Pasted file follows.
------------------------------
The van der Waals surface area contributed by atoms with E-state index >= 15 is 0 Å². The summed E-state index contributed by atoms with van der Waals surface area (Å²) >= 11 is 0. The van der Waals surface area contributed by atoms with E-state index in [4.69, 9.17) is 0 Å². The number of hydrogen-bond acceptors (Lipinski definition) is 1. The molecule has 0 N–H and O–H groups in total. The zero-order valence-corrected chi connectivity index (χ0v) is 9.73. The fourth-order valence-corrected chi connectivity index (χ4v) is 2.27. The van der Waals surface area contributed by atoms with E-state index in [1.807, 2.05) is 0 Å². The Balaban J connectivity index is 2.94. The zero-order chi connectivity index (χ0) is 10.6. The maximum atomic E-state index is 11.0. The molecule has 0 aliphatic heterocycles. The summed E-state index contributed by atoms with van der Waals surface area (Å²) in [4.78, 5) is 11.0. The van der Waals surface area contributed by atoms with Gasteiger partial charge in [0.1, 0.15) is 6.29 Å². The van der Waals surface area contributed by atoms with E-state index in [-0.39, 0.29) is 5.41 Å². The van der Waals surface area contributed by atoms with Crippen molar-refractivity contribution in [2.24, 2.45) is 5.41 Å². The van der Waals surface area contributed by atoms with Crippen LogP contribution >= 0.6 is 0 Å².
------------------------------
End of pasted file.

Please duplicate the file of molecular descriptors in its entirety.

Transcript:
The van der Waals surface area contributed by atoms with E-state index >= 15 is 0 Å². The summed E-state index contributed by atoms with van der Waals surface area (Å²) >= 11 is 0. The van der Waals surface area contributed by atoms with E-state index in [4.69, 9.17) is 0 Å². The number of hydrogen-bond acceptors (Lipinski definition) is 1. The molecule has 0 N–H and O–H groups in total. The zero-order valence-corrected chi connectivity index (χ0v) is 9.73. The fourth-order valence-corrected chi connectivity index (χ4v) is 2.27. The van der Waals surface area contributed by atoms with E-state index in [1.807, 2.05) is 0 Å². The Balaban J connectivity index is 2.94. The zero-order chi connectivity index (χ0) is 10.6. The maximum atomic E-state index is 11.0. The molecule has 0 aliphatic heterocycles. The summed E-state index contributed by atoms with van der Waals surface area (Å²) in [4.78, 5) is 11.0. The van der Waals surface area contributed by atoms with Gasteiger partial charge in [0.1, 0.15) is 6.29 Å². The van der Waals surface area contributed by atoms with E-state index in [-0.39, 0.29) is 5.41 Å². The van der Waals surface area contributed by atoms with Crippen molar-refractivity contribution in [2.24, 2.45) is 5.41 Å². The van der Waals surface area contributed by atoms with Crippen LogP contribution >= 0.6 is 0 Å².